So don’t trust them when they tell you something like this! They lie. This happens all the time.

The best thing to do is to choose a quality hotel (I list a few of them in my next post) and let the hotel staff do everything for you, especially the airport pick up. But also local taxis, rental cars to move around India. Anything local you need.

Now if you need a tuk tuk for short-distance trips you can of course just hop on one. But never trust what they say. For example when I was in Jaipur I asked a driver to take me to the Monkey Temple. He took me instead to a random temple where there was a guy selling peanuts for monkeys. Like, giant scam!

Be always aware of where you are going exactly. Use the GPS on your phone. Always check that they are taking you where you asked them to take you. It’s frustrating, I know. India is like that.

Here’s another usual scam. Somebody gets close to you. Usually a woman with a baby. She will ask you to buy some milk for her baby in a very specific shop. But the truth is she was sent just by the owner of that shop. And most luckily that baby is not even her baby.

I know it’s very hard not to help. Buying some milk is no bother at all. But by doing that you just keep supporting something really wrong. Something where they keep exploiting women and children.

There are other ways to help poor people in India. Bring yourself some food and drinks. Make donations to competent organizations. Volunteer. There are many groups that carry out volunteering trips to India. But don’t trust people who approach you on the street.

And there are fake priests! They usually give you something, like a bracelet. They tell you fascinating stories and offer you prayers in exchange for the money. If you refuse to pay, in the best case scenario they curse you and your family. In the worst case scenario they involve the police (real police, fake police, we don’t know) that will force you to pay. The best thing to do is to ignore them from the beginning. As mummy used to tell you, don’t accept anything from strangers!

Another example is Varanasi. Some “guides” approach you by the burning ghats and give you interesting information on the cremation and Hindu rituals. But then they ask you for expensive donations to buy the wood for the families who can’t afford it (in India it’s the family of the deceased who buys the wood for the funeral pyre). Does this money go to the families to buy wood? Or in the pockets of the guides?

Cowns and people during cremations at Manikarnika Ghat

Unfortunately this feeling of distrust is something that gets into you since your first days in India. Try though not to let it stop you from meeting wonderful people. In India I met very special people! With time you will understand who you can trust and who you can’t. But at the beginning be careful and keep to yourself. But above all, don’t ever trust monkeys. EVER.

INDIAN FOOD IS VERY SPICY.

Indian food is very spicy.

Street food in Delhi

Before going to India I thought I liked Indian food. But local food is quite different from the food they serve in Indian restaurants around the world.

Typical Indian platter in Udaipur

To each his own, obviously! But after a few days in India I couldn’t take it anymore! I just wanted something “western” and to have a break from spicy food.

Besides there are things you must avoid if you don’t want to spend your days in India in the toilet!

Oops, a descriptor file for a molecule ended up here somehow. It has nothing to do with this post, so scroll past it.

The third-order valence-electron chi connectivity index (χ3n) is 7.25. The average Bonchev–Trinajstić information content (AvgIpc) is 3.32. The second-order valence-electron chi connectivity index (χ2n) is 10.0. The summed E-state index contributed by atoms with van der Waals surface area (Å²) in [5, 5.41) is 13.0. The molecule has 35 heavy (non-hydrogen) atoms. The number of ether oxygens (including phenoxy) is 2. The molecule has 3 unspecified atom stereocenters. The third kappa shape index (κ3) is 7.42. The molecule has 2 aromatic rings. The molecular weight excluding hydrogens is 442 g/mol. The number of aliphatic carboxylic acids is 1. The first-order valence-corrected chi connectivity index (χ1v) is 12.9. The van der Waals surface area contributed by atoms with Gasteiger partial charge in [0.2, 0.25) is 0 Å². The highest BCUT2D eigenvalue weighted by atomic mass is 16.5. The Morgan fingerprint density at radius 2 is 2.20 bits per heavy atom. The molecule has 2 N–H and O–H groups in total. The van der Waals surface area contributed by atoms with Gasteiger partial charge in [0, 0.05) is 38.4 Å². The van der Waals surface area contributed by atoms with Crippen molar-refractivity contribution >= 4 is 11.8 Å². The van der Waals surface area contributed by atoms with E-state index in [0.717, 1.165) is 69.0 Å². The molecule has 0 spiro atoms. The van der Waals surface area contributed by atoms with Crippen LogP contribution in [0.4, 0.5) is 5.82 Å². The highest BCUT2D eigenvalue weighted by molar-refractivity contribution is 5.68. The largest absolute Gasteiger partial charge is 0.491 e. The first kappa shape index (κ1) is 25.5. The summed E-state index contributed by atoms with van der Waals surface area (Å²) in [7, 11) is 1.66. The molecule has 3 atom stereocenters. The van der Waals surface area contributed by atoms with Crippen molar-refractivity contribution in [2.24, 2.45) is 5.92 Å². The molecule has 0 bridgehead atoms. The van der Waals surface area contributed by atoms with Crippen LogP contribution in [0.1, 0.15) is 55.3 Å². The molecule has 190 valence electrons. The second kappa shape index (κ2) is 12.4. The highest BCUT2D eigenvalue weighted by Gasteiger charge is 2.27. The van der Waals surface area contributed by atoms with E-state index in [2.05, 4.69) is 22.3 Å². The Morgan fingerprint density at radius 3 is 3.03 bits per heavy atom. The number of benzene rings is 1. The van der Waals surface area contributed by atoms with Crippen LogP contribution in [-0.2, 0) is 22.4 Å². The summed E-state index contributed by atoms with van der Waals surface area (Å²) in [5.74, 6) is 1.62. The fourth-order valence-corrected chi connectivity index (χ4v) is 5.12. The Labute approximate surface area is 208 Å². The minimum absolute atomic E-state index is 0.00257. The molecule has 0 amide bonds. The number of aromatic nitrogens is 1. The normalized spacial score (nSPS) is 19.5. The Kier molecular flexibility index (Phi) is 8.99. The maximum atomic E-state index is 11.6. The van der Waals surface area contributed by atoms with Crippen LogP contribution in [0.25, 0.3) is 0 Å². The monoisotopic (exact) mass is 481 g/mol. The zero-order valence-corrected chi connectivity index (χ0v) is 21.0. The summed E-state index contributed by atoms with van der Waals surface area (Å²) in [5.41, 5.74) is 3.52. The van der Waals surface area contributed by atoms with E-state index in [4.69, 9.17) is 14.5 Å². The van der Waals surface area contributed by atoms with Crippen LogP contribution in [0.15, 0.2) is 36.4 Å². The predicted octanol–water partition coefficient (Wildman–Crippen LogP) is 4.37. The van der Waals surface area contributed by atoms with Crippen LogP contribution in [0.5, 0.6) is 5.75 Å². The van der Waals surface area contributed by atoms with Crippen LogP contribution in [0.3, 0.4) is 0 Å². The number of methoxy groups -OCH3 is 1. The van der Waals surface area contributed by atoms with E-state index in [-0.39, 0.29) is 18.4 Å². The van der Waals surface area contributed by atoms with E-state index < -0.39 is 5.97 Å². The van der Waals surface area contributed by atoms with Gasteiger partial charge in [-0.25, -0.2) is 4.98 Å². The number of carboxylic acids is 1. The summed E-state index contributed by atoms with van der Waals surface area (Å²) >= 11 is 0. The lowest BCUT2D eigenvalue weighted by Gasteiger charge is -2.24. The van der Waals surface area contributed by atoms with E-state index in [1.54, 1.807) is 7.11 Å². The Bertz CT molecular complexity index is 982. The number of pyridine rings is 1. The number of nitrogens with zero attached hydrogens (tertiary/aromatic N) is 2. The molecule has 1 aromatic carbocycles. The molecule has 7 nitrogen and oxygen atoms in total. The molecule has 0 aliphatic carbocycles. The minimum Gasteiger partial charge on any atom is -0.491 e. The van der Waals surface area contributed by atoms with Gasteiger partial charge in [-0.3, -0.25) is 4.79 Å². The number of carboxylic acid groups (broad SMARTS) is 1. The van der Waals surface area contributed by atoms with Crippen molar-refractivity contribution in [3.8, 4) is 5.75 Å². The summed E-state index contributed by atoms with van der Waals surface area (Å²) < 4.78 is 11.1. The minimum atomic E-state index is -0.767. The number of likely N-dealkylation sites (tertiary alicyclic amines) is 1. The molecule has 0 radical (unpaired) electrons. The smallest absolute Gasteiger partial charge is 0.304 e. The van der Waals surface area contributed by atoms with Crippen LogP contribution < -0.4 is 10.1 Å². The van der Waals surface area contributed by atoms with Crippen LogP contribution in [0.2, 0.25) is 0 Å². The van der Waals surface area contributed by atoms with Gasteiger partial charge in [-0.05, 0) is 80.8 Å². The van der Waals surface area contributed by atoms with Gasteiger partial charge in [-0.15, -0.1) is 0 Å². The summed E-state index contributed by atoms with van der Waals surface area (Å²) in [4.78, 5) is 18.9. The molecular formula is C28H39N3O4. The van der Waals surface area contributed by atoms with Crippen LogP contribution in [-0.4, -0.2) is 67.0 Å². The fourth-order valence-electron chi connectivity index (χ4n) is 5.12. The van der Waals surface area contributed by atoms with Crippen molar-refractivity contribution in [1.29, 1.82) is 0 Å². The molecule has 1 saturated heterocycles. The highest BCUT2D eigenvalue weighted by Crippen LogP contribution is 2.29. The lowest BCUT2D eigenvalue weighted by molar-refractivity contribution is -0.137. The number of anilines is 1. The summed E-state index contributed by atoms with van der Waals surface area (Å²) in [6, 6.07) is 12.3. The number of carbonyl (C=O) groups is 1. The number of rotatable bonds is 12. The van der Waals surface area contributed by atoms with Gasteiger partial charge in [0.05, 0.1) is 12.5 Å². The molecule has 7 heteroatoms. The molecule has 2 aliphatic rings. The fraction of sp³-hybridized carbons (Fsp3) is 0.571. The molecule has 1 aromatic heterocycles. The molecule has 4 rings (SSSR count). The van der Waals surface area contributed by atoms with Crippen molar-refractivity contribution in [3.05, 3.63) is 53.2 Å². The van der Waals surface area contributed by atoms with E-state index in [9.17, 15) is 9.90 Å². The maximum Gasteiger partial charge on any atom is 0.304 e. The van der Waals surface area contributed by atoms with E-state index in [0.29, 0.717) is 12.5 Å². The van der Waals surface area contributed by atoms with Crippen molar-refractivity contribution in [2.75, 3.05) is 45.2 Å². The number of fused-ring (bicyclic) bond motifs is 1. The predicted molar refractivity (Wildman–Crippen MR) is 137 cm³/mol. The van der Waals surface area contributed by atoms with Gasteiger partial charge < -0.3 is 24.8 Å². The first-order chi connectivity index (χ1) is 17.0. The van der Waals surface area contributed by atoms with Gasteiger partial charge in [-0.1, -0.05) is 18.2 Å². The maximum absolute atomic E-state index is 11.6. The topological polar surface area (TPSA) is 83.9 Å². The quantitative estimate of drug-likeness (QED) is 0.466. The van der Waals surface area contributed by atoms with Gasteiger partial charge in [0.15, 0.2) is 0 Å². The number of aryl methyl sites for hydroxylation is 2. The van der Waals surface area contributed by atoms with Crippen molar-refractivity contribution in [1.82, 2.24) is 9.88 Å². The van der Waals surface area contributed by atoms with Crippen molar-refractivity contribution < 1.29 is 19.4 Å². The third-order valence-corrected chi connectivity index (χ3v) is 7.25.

They are, in order of danger:

  1. WATER, ICE, RAW FRUITS AND VEGETABLES. You must avoid them at all costs. No stomach can take it. No one is safe.
  2. MEAT (ESPECIALLY CHICKEN). Tandoori chicken is amazing and you have to try it! But eat it only in a restaurant you trust (for example in a restaurant of a starred hotel) or else forget about it. If chicken is not properly cooked you might get salmonella or other dangerous bacteria. Conditions of chicken in India are not the best, so avoid eating it if you don’t know the restaurant.
  3. EGG AND DAIRY PRODUCTS. This goes with the previous point. Anything that comes from animals is quite risky. Once again, if you don’t trust the place, avoid it.

Unfortunately I don’t eat many vegetables so I didn’t have many options in India. I lost a lot of weight in India and my parents were kind of scared when they picked me up at the airport! Like, where is the other half of Sara?

But there were also things I loved eating in India, like the amazing curry! Delicious!

WHY TRAVEL TO INDIA THEN?

So why travel to India? Why would I do that?

Exactly! Why would I do that? You wonder before traveling to India. But once you get to India you wonder instead “why did I do that?”. No kidding. It’s just the way it is.

But India is a place that changes you completely. A place that shakes your soul and gives you a new one. A place that helps you put it all into perspective. That makes you stronger. That makes you ready for all kinds of journeys.

And then of course Taj Mahal, yoga, massages, a dip in the Ganges, curry chicken, funny cows walking the streets, fairytale palaces, tigers and elephants! (But please promise me not to bathe in the Ganges).

If you still want to go to India, despite all you read here (are you sure?), click on my next post. I will give you all kinds of information to plan your trip to India at its best.

In the meanwhile, I leave you with a quote by Tiziano Terzani.

Those who love India know it: they do not know exactly why they love it. It is dirty, it is poor, it is infected; she is sometimes a thief and a liar, often smelly, corrupt, merciless and indifferent. Yet once met, you can’t help it.

Read also:

DELHI: THINGS TO DO IN 2 DAYS

UDAIPUR: WHAT TO DO IN 3 DAYS

JAISALMER: THE BEST THINGS TO DO IN THE GOLDEN CITY OF INDIA

JODHPUR: THE BEST THINGS TO DO IN THE BLUE CITY OF INDIA

PUSHKAR: 5 REASONS WHY YOU SHOULD VISIT THE VEGAN CITY OF INDIA

JAIPUR: THE BEST THINGS TO DO IN THE PINK CITY OF INDIA

TAJ MAHAL: TIPS TO AVOID THE CROWD OF TOURISTS

AGRA: THINGS TO DO BESIDES THE TAJ MAHAL

VARANASI: THINGS TO DO IN THE HOLY CITY ON THE GANGES RIVER

INDIA FOR FIRST TIMERS: 6 COLD HARD FACTS ABOUT INDIA